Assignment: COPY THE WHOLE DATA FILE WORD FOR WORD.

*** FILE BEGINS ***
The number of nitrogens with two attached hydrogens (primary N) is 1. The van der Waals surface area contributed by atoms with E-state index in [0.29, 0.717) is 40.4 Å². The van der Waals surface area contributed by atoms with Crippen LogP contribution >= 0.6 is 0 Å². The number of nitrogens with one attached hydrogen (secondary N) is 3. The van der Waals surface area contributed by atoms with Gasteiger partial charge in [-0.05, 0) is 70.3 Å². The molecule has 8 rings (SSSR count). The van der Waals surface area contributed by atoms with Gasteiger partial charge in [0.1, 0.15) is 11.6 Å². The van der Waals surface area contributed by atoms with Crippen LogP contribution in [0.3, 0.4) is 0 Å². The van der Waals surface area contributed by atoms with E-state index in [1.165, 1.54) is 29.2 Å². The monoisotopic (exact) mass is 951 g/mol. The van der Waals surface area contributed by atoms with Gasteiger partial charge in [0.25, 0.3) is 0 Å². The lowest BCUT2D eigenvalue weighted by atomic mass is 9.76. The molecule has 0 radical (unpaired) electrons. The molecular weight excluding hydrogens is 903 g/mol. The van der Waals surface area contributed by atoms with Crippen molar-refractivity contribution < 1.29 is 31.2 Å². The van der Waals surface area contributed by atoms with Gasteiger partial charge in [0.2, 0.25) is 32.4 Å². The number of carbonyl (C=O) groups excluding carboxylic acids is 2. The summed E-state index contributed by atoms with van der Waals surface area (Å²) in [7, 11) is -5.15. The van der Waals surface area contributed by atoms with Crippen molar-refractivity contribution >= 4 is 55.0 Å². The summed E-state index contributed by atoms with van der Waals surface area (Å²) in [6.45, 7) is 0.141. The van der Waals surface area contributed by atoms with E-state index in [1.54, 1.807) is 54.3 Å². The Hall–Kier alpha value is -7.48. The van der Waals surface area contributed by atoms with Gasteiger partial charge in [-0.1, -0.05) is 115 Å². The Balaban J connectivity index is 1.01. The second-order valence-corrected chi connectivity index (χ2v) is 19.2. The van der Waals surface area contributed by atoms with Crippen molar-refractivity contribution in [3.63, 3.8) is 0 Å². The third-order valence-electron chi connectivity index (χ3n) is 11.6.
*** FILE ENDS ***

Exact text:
The number of nitrogens with two attached hydrogens (primary N) is 1. The van der Waals surface area contributed by atoms with E-state index in [0.29, 0.717) is 40.4 Å². The van der Waals surface area contributed by atoms with Crippen LogP contribution >= 0.6 is 0 Å². The number of nitrogens with one attached hydrogen (secondary N) is 3. The van der Waals surface area contributed by atoms with Gasteiger partial charge in [-0.05, 0) is 70.3 Å². The molecule has 8 rings (SSSR count). The van der Waals surface area contributed by atoms with Gasteiger partial charge in [0.1, 0.15) is 11.6 Å². The van der Waals surface area contributed by atoms with Crippen LogP contribution in [0.3, 0.4) is 0 Å². The van der Waals surface area contributed by atoms with E-state index in [1.165, 1.54) is 29.2 Å². The monoisotopic (exact) mass is 951 g/mol. The van der Waals surface area contributed by atoms with Gasteiger partial charge in [0.25, 0.3) is 0 Å². The lowest BCUT2D eigenvalue weighted by atomic mass is 9.76. The molecule has 0 radical (unpaired) electrons. The molecular weight excluding hydrogens is 903 g/mol. The van der Waals surface area contributed by atoms with Crippen molar-refractivity contribution < 1.29 is 31.2 Å². The van der Waals surface area contributed by atoms with Gasteiger partial charge in [0.2, 0.25) is 32.4 Å². The number of carbonyl (C=O) groups excluding carboxylic acids is 2. The summed E-state index contributed by atoms with van der Waals surface area (Å²) in [7, 11) is -5.15. The van der Waals surface area contributed by atoms with Crippen molar-refractivity contribution >= 4 is 55.0 Å². The summed E-state index contributed by atoms with van der Waals surface area (Å²) in [6.45, 7) is 0.141. The van der Waals surface area contributed by atoms with E-state index in [1.54, 1.807) is 54.3 Å². The Hall–Kier alpha value is -7.48. The van der Waals surface area contributed by atoms with Gasteiger partial charge in [-0.1, -0.05) is 115 Å². The Balaban J connectivity index is 1.01. The second-order valence-corrected chi connectivity index (χ2v) is 19.2. The van der Waals surface area contributed by atoms with Crippen molar-refractivity contribution in [3.63, 3.8) is 0 Å². The third-order valence-electron chi connectivity index (χ3n) is 11.6.